If you would like to read my Dorset nature notes about any of these featured species or sites please click on the post title

About Me

My photo

I have been interested in nature for most of my life but since I retired I spend as much time as I can exploring the nature reserves and wildlife hotspots of my adopted home, Dorset in southern England. Whilst out I record what I see and take snaps where I can (I am no photographer!) and that forms the basis of my Nature of Dorset website. When I find something new I like to research it and write about it in my nature notes, it is how I learn and hopefully you might find my notes helpful as well!

This website is for the people of Dorset interested in wildlife and for people from elsewhere interested in the wildlife of Dorset!

02 September, 2016

Lesser Burdock: natural velcro

Lesser burdock (Arctium minus) is complicated! There are actually three subspecies of lesser burdock and the differences are minimal unless yolu are something of an expert botanist with an eye for detail. My field guide, "Wild Flowers of Britain and Ireland" by Marjorie Blamey, Richard Fitter and Alastair Fitter describes these differences. The subspecies Arctium minus ssp minus has flower stalks of less than 1cm with the florets sticky or downy. The ssp nemorosum has flower stalks of less than 1cm with the florets never sticky or downy! This subspecies is sometimes called the wood burdock. The third ssp pubens (sometimes called the intermediate burdock) has flower stalks between 1cm and 4cms.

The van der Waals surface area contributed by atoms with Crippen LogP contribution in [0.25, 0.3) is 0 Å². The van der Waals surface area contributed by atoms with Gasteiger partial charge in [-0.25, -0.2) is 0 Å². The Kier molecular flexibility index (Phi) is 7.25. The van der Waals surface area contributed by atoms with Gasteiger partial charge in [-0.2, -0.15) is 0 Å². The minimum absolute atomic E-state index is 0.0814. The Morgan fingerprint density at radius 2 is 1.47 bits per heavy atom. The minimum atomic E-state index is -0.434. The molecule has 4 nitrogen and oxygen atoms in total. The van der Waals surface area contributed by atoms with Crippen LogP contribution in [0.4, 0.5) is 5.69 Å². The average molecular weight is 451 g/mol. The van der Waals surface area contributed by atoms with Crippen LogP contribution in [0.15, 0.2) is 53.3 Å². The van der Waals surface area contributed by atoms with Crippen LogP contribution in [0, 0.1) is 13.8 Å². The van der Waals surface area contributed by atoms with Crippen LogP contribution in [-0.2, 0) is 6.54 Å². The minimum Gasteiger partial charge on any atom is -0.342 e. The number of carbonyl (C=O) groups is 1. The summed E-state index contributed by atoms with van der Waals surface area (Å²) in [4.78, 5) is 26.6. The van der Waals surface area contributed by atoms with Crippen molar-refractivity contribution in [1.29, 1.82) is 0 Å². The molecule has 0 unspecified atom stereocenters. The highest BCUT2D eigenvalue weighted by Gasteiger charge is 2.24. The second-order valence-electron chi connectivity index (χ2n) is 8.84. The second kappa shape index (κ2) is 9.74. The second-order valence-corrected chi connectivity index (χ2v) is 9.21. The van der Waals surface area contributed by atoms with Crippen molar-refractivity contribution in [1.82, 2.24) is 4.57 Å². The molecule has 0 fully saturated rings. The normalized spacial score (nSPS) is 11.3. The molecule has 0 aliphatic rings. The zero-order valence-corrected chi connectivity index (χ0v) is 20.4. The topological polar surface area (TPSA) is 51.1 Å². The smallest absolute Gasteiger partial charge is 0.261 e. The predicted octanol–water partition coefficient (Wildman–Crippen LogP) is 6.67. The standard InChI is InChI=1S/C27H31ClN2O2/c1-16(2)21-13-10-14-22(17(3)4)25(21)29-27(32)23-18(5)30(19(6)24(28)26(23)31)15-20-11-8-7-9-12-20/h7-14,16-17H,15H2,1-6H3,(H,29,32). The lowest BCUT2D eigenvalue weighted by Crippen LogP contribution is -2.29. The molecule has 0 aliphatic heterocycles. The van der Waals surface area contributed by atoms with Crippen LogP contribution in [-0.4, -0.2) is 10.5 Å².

The first of these is the most common and I am afraid I cannot even begin to try and sort out which of the many burdock plants I see belongs to which subspecies so I record them all as lesser burdock!
It gets its name for from the seed heads that have hooks, just like velcro, and attach themselves to passing animals and human clothing, These are called burrs hence the name burdock. 
Lesser Burdock: natural velcro